A couple of times a month I write a message to all my teachers and staff, and I thought I’d post my most recent one to other school owners as well.  (It will go out to my staff at the beginning of next week, so they don’t receive work messages on a weekend.)  I think this is something that many school owners may also be feeling:

“We’re now two years into the pandemic and I think I speak for many when I say it’s getting old.  I’m fortunate to not yet have gotten COVID and running an English school that is majority children’s classes means we haven’t been adversely affected as much as many.  Still—while I haven’t been depressed—I’ve found myself just feeling a little…well…blah….

Adam Grant wrote an article in the New York Times last April about this feeling, which he called languishing:  He may have written it almost a year ago, but I think it still stands.  I’m not depressed most of the time, but I’m just not able to do many of those things that bring me joy.  I can’t meet friends like I used to.  Can’t travel.  I’m not able to meet family.  There always seems to be an underlying worry.  Things seem to start picking up only for another wave to arrive, another fire to put out.  It becomes more difficult to have patience with others.  It becomes more difficult to assume positive intent.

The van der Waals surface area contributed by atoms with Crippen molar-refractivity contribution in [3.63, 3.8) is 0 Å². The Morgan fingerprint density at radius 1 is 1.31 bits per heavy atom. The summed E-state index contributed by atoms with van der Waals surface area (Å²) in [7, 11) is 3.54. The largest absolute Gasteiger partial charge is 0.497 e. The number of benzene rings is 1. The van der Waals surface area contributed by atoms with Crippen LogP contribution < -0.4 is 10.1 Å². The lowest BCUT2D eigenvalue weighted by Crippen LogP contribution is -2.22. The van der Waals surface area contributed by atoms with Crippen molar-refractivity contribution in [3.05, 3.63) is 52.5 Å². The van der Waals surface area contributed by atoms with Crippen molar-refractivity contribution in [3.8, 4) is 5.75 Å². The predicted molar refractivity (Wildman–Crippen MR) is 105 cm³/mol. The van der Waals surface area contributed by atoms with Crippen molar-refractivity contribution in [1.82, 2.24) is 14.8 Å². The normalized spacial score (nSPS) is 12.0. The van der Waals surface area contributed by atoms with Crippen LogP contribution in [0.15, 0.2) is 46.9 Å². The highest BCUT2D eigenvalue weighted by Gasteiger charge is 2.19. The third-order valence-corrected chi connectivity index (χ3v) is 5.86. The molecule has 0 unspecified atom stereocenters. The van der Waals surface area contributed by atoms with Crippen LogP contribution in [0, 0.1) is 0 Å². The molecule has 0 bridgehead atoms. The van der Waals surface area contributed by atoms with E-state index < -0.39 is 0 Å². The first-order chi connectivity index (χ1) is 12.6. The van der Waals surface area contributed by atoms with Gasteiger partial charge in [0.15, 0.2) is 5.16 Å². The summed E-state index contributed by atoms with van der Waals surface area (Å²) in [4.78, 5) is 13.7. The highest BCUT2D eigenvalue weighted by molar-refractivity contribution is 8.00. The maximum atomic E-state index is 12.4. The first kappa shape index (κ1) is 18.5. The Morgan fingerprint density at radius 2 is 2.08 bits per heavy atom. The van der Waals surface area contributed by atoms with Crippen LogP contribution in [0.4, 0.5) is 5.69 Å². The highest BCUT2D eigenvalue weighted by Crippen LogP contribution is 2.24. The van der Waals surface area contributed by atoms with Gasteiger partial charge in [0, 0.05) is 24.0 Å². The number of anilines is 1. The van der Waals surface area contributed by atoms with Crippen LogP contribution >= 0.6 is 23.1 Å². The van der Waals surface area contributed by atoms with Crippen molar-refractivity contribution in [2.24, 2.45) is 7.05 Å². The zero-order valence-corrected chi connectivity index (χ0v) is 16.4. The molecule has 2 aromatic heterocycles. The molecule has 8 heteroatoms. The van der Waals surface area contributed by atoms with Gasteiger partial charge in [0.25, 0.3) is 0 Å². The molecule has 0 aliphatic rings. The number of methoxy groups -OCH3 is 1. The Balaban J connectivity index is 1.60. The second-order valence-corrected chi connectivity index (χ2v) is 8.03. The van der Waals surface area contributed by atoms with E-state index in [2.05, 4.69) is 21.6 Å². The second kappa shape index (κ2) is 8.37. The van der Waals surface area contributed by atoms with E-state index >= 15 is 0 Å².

As Adam Grant says, it helps to have a name for what many of us are feeling: languishing.  If you feel like you’re languishing, you’re not alone.”

Books/Articles I’m reading:

  • Small Giants: Companies That Choose to Be Great Instead of Big by Bo Burlingham –

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